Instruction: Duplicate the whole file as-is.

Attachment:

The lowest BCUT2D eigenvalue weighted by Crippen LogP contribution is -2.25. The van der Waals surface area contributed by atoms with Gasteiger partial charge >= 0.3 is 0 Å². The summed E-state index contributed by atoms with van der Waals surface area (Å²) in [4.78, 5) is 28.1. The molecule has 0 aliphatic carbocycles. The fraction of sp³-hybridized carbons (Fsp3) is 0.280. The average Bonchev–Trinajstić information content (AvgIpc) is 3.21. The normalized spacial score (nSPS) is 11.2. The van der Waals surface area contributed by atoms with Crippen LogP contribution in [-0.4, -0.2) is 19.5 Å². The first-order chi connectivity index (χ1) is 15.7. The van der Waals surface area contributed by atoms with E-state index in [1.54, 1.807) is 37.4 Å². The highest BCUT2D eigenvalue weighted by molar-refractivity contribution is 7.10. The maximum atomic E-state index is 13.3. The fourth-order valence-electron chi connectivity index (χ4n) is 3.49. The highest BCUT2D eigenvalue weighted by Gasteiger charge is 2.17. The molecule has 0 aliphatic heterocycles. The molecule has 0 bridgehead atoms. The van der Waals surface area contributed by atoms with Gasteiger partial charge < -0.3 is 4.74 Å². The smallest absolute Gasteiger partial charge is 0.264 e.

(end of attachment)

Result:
The lowest BCUT2D eigenvalue weighted by Crippen LogP contribution is -2.25. The van der Waals surface area contributed by atoms with Gasteiger partial charge >= 0.3 is 0 Å². The summed E-state index contributed by atoms with van der Waals surface area (Å²) in [4.78, 5) is 28.1. The molecule has 0 aliphatic carbocycles. The fraction of sp³-hybridized carbons (Fsp3) is 0.280. The average Bonchev–Trinajstić information content (AvgIpc) is 3.21. The normalized spacial score (nSPS) is 11.2. The van der Waals surface area contributed by atoms with Crippen LogP contribution in [-0.4, -0.2) is 19.5 Å². The first-order chi connectivity index (χ1) is 15.7. The van der Waals surface area contributed by atoms with E-state index in [1.54, 1.807) is 37.4 Å². The highest BCUT2D eigenvalue weighted by molar-refractivity contribution is 7.10. The maximum atomic E-state index is 13.3. The fourth-order valence-electron chi connectivity index (χ4n) is 3.49. The highest BCUT2D eigenvalue weighted by Gasteiger charge is 2.17. The molecule has 0 aliphatic heterocycles. The molecule has 0 bridgehead atoms. The van der Waals surface area contributed by atoms with Gasteiger partial charge < -0.3 is 4.74 Å². The smallest absolute Gasteiger partial charge is 0.264 e.